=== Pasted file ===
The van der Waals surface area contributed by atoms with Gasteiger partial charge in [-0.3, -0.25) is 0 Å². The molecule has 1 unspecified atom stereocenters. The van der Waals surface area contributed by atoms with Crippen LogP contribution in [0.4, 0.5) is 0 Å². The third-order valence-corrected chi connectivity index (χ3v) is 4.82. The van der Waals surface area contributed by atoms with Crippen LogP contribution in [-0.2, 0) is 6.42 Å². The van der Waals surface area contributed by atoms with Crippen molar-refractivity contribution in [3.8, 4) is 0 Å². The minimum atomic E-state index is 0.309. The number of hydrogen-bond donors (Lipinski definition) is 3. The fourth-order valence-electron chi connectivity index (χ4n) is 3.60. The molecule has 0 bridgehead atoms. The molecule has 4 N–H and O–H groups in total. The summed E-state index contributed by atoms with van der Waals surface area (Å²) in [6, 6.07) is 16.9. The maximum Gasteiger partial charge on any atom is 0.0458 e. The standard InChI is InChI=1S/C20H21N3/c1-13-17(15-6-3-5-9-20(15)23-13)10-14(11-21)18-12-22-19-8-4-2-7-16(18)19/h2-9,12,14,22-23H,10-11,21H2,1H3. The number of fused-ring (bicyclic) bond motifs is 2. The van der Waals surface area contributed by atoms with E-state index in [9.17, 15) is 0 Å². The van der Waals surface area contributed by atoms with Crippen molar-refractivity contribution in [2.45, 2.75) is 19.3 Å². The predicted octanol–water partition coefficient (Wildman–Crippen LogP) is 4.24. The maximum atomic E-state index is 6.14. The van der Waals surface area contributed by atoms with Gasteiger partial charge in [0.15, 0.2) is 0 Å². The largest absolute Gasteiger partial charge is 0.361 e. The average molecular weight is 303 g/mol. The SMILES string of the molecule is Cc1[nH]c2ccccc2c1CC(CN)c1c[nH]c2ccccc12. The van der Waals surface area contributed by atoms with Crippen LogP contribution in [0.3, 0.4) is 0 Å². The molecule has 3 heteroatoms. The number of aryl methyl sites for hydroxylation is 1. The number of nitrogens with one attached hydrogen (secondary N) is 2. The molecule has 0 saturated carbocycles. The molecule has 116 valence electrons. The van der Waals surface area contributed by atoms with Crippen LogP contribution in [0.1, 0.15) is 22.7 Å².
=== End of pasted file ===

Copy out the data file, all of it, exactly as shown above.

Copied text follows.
The van der Waals surface area contributed by atoms with Gasteiger partial charge in [-0.3, -0.25) is 0 Å². The molecule has 1 unspecified atom stereocenters. The van der Waals surface area contributed by atoms with Crippen LogP contribution in [0.4, 0.5) is 0 Å². The third-order valence-corrected chi connectivity index (χ3v) is 4.82. The van der Waals surface area contributed by atoms with Crippen LogP contribution in [-0.2, 0) is 6.42 Å². The van der Waals surface area contributed by atoms with Crippen molar-refractivity contribution in [3.8, 4) is 0 Å². The minimum atomic E-state index is 0.309. The number of hydrogen-bond donors (Lipinski definition) is 3. The fourth-order valence-electron chi connectivity index (χ4n) is 3.60. The molecule has 0 bridgehead atoms. The molecule has 4 N–H and O–H groups in total. The summed E-state index contributed by atoms with van der Waals surface area (Å²) in [6, 6.07) is 16.9. The maximum Gasteiger partial charge on any atom is 0.0458 e. The standard InChI is InChI=1S/C20H21N3/c1-13-17(15-6-3-5-9-20(15)23-13)10-14(11-21)18-12-22-19-8-4-2-7-16(18)19/h2-9,12,14,22-23H,10-11,21H2,1H3. The number of fused-ring (bicyclic) bond motifs is 2. The van der Waals surface area contributed by atoms with E-state index in [9.17, 15) is 0 Å². The van der Waals surface area contributed by atoms with Crippen molar-refractivity contribution in [2.45, 2.75) is 19.3 Å². The predicted octanol–water partition coefficient (Wildman–Crippen LogP) is 4.24. The maximum atomic E-state index is 6.14. The van der Waals surface area contributed by atoms with Gasteiger partial charge in [0.15, 0.2) is 0 Å². The largest absolute Gasteiger partial charge is 0.361 e. The average molecular weight is 303 g/mol. The SMILES string of the molecule is Cc1[nH]c2ccccc2c1CC(CN)c1c[nH]c2ccccc12. The van der Waals surface area contributed by atoms with Crippen LogP contribution in [0.3, 0.4) is 0 Å². The molecule has 3 heteroatoms. The number of aryl methyl sites for hydroxylation is 1. The number of nitrogens with one attached hydrogen (secondary N) is 2. The molecule has 0 saturated carbocycles. The molecule has 116 valence electrons. The van der Waals surface area contributed by atoms with Crippen LogP contribution in [0.1, 0.15) is 22.7 Å².